[clears throat] In the beginning, there were writing contests. Yes. Some asked for entry fees, either turning the challenge into a business, or doing so to collect funds in a pot to be given to the winners later on. Others did not, but like their peers, asked hopeful writers to throw up a Hail Mary—one story—and the only thing that could determine their chance of victory, or their summary dismissal.

The contests offered publication in a market that perhaps you had heard of, or perhaps you had not, but which they encouraged you to purchase either way. Some did not offer this, but offered prize money instead. Some did not offer either, though the best of these ancient ‘writing contests’ offered both. Unfortunately, in all cases, hopeful writers endured a cold, distant relationship with their judges, who themselves worked for cold, distant publishing houses, or whose lack of interest betrayed their own goals of celebrity, and nothing more. Some rebelled, but it was safe to say that in these times, if you were a hopeful writer, it was better to be lucky than good.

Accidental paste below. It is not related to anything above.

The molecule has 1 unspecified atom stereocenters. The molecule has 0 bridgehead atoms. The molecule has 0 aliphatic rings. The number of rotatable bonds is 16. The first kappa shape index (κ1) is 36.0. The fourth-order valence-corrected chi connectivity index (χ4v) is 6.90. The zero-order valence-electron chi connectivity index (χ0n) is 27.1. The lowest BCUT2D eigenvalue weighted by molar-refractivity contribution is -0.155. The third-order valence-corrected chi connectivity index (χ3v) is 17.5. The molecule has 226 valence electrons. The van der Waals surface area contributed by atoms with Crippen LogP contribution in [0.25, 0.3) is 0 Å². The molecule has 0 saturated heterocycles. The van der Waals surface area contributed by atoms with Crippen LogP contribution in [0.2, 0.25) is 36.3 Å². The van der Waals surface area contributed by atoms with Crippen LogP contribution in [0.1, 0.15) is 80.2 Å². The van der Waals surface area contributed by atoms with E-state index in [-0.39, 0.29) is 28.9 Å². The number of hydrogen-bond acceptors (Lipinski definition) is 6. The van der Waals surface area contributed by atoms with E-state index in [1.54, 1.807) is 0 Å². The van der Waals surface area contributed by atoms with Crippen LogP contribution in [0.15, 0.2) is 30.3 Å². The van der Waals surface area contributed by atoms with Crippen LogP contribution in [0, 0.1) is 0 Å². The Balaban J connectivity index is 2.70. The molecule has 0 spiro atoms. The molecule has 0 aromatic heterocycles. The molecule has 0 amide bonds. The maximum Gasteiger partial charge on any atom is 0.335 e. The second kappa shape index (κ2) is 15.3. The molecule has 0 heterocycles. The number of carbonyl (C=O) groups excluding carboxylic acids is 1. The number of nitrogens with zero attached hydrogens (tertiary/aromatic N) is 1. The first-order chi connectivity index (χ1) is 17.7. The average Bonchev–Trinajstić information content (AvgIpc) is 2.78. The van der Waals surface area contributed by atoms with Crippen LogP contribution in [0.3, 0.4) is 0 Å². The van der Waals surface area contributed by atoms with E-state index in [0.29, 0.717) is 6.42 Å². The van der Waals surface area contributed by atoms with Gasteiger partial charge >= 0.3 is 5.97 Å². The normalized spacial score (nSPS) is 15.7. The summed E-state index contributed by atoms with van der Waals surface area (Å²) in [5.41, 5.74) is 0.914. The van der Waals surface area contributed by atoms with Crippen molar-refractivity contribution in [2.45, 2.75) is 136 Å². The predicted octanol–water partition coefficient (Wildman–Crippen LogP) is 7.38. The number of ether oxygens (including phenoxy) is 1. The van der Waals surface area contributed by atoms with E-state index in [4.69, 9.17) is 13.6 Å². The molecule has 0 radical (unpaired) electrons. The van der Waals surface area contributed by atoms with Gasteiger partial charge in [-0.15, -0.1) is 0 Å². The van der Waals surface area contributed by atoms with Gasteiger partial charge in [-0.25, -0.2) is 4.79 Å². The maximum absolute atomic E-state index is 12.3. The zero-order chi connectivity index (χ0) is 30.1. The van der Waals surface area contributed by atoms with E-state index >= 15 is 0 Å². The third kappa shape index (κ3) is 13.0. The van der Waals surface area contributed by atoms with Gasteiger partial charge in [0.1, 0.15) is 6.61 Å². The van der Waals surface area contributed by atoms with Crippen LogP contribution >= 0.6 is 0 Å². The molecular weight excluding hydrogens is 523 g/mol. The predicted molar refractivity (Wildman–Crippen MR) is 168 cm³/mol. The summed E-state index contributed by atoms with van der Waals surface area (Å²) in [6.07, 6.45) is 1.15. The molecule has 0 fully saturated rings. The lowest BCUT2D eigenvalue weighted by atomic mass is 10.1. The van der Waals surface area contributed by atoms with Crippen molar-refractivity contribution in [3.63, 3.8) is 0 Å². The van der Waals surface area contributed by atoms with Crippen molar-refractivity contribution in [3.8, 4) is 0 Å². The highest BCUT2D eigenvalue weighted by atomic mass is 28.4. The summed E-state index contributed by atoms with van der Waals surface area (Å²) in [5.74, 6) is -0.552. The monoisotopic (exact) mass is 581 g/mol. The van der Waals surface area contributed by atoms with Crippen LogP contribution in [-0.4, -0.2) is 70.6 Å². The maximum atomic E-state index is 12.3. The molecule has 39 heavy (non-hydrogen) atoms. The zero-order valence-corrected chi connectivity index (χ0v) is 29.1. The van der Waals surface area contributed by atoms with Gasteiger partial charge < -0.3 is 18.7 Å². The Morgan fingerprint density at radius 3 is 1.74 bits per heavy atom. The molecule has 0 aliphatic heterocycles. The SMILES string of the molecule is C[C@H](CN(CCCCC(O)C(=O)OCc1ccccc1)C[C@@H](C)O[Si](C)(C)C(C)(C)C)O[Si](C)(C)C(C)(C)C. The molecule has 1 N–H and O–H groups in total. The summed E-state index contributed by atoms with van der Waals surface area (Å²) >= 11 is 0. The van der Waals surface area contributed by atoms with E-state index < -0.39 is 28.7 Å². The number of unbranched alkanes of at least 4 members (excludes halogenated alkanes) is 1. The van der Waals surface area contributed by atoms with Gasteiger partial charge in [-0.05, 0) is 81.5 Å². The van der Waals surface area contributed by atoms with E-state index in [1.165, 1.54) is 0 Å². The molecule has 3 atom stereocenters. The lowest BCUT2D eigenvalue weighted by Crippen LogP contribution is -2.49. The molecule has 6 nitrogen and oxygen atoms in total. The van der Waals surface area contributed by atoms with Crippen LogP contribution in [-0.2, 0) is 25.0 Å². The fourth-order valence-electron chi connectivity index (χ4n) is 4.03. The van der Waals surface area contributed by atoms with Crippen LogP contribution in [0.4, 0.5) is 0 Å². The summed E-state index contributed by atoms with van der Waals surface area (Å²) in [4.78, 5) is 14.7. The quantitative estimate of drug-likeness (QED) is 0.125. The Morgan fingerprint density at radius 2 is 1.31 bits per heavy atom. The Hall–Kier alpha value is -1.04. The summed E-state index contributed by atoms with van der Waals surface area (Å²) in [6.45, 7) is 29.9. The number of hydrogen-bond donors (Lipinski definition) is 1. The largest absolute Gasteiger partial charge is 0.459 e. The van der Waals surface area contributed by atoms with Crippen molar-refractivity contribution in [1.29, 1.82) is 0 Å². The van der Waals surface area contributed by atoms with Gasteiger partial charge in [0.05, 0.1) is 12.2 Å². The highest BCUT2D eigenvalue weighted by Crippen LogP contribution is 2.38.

There were writing workshops, bless them, institutions that were designed to grow writers, and hone their skills. However, in these dark ages of literature, vast sums of money were required to operate and visit these workshops, and new, idealistic writers were required to travel great distances to learn. Some received scholarships to attend. These individuals were both lucky and good.

The rest of them—the rest of us—were the damned.

With no other recourse, most turned to each other, and the 21st Century-style writing group was forged. One of these was WYRM, whose acronym ‘Where You Really Matter’ described both its frustration and its promise to writers like themselves, who did not come from privilege, and did not give up despite the times in which they were thrust.